In my previous post, I ended with a quote from John Wesley’s introduction to his first series of published sermons. Before I turn to those sermons, I am going to dwell a bit longer — this post and the next one — on some other words Wesley shared in that introduction.
In introducing his sermons, Wesley made clear why he was publishing them and what his goals in preaching were. He writes that his goal is lay down what he has found in the Bible concerning the way to heaven and to distinguish carefully between this way of God and the “inventions of men.”
There is a point here that I glossed over in my previous post that is worth pausing to notice. Wesley understood the Bible to have a clear purpose.
We often have conversations in the church about what the Bible is or how we should approach it. In the last 200 years, we have adopted more and more techniques of analysis and interpretation meant to “correct” the Bible. We love our buckets and our lenses and our razor blades. Wesley would have none of that.
For him, the Bible has a clear spiritual purpose — to direct us into a way of life and faith that will lead us to heaven. It is a spiritual book with very practical implications. And it is to be read as the final arbiter of all matters of faith and practice.
In light of this, Wesley set for himself two primary objectives in the sermons he published and preached.
First, to guard those who are just setting their faces toward heaven, (and who, having little acquaintance with the things of God, are the more liable to be turned out of the way,) from formality, from mere outside religion, which has almost driven heart-religion out of the world.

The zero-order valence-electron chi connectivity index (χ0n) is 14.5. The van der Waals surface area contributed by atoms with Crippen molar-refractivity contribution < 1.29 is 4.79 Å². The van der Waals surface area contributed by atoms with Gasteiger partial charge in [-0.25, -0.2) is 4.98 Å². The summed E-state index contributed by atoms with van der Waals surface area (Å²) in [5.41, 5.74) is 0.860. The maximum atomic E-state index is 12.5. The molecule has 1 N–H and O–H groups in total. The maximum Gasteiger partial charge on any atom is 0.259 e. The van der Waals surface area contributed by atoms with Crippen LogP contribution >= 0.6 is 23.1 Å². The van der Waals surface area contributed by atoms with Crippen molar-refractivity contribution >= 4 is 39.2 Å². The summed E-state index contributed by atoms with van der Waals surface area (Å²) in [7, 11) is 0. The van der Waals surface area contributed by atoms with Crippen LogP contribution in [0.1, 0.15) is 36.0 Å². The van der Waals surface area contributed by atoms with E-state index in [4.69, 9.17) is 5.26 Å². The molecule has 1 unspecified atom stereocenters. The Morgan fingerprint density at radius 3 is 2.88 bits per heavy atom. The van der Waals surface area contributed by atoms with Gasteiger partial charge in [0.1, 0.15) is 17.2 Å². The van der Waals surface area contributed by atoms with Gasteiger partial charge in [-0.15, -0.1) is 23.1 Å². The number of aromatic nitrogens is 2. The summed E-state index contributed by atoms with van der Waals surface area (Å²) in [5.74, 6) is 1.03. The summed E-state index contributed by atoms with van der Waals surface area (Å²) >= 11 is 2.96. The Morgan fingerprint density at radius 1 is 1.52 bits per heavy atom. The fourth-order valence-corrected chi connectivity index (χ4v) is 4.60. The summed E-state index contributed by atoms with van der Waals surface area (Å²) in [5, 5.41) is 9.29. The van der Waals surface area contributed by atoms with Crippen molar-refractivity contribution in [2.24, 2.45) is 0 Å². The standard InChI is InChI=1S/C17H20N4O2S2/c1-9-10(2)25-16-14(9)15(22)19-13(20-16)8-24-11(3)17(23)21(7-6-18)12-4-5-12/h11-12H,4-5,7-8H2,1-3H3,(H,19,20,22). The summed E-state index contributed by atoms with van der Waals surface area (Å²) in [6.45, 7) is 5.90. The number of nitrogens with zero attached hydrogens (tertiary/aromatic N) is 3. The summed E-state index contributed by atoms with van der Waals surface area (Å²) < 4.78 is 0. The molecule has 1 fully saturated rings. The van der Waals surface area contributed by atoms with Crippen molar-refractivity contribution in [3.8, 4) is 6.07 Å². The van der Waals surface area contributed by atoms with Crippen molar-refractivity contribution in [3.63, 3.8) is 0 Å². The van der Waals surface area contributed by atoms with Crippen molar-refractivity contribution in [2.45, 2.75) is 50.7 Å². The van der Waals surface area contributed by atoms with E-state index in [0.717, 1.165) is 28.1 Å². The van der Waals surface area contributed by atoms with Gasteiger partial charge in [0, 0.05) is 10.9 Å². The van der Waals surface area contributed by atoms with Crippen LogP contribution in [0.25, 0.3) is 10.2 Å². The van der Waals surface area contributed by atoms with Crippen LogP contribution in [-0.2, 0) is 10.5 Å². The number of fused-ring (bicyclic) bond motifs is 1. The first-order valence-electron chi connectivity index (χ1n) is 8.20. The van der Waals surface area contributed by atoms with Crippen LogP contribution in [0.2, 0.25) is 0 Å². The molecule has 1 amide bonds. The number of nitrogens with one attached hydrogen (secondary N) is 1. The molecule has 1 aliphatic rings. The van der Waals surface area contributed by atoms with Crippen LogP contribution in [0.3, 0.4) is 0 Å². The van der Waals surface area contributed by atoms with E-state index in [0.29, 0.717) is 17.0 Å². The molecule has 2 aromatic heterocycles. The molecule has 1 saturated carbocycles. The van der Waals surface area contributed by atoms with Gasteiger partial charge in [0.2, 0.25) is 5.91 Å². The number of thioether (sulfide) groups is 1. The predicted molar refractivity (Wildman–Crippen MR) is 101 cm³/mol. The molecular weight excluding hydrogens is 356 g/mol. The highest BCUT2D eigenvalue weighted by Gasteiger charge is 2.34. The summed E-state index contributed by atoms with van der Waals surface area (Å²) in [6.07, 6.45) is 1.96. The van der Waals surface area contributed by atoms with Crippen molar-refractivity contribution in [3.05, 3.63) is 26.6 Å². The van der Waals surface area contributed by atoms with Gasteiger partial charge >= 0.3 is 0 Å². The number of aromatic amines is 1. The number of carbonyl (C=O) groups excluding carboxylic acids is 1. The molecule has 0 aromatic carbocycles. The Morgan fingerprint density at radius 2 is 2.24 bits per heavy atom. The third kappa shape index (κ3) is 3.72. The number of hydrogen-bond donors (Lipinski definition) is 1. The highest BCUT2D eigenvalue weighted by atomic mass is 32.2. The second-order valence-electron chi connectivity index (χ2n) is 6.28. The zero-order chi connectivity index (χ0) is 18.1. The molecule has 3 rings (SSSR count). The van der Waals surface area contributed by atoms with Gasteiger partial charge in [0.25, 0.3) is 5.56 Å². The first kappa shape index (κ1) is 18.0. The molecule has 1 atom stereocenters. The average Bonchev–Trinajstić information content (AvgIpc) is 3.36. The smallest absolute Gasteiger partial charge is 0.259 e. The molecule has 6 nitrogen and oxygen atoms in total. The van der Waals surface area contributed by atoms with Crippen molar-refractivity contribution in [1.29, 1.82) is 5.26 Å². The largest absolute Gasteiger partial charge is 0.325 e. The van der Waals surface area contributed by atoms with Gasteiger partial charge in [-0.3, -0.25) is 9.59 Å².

In other words, Wesley is concerned to reach the new or recently converted Christians — many of them no doubt converted by Methodist preaching — who he fears will be led astray into a cold and dead faith that depends on outward ceremony and formality rather than a real and genuine transformation of the heart.
Paired with this concern, his second goal is as follows:
Secondly, to warn those who know the religion of the heart, the faith that worketh by love, lest at any time they make void the law through faith, and so fall back into the snare of the devil.
His second great concern is for those who believe that being saved by Christ means they do not have to pay any attention to the law of God. Some people do this openly and others do so more carefully. They say to themselves, “Well, I am not perfect and never will be, but Jesus loves me so he will forgive me for my ongoing sins. Yes, there are sins I can’t let go of, but Jesus will look the other way.”
Wesley calls this attitude “making the law void through faith.” We say that the law does not really apply or matter any more. What God teaches about the love of money, lying, sexual immorality, hatred of our enemies, and scorn for the poor gets ignored because we wrap ourselves up in a false assurance that somehow since we call Jesus “Lord” our ongoing sins no longer matter.
Wesley would have none of this, as we will see when we look at his preaching.
For me, as a preacher in a tradition that looks to Wesley as a spiritual guide, I find his twin concerns extremely relevant today. We in the church today are often at risk of stumbling into both the pitfalls Wesley sought to warn us about. Most of the people I work with spiritually can be said to fall into one of these two groups — the Christian at risk of attaching the utmost importance to things that are not central to our faith and the Christian who either does not believe Jesus can actually free him or her from sin or who has found comfort in the belief that overcoming our sin is not necessary if we sings praise songs to Jesus. People today are little different from those Wesley encountered. The spiritual challenges and risks remain the same in 2020 as they were in 1740.
As I read Wesley’s sermons and write here in the coming weeks, we will find ample opportunity to consider this further.
As we in the United Methodist Church move toward creating new expressions of the Methodist movement, may we be alert to the goals that were so central to Wesley’s preaching.